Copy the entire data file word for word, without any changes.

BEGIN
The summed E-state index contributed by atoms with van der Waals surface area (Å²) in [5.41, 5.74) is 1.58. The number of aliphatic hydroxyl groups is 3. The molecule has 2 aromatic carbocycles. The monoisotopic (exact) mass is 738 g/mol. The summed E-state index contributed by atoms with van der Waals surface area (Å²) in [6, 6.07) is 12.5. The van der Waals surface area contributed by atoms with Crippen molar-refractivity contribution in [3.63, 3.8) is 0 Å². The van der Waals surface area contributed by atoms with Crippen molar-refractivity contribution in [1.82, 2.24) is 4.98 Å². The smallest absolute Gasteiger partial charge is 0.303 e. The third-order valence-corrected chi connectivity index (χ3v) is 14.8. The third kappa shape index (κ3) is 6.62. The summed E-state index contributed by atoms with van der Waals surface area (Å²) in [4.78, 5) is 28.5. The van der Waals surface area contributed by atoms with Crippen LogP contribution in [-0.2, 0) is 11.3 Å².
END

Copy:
The summed E-state index contributed by atoms with van der Waals surface area (Å²) in [5.41, 5.74) is 1.58. The number of aliphatic hydroxyl groups is 3. The molecule has 2 aromatic carbocycles. The monoisotopic (exact) mass is 738 g/mol. The summed E-state index contributed by atoms with van der Waals surface area (Å²) in [6, 6.07) is 12.5. The van der Waals surface area contributed by atoms with Crippen molar-refractivity contribution in [3.63, 3.8) is 0 Å². The van der Waals surface area contributed by atoms with Crippen molar-refractivity contribution in [1.82, 2.24) is 4.98 Å². The smallest absolute Gasteiger partial charge is 0.303 e. The third-order valence-corrected chi connectivity index (χ3v) is 14.8. The third kappa shape index (κ3) is 6.62. The summed E-state index contributed by atoms with van der Waals surface area (Å²) in [4.78, 5) is 28.5. The van der Waals surface area contributed by atoms with Crippen LogP contribution in [-0.2, 0) is 11.3 Å².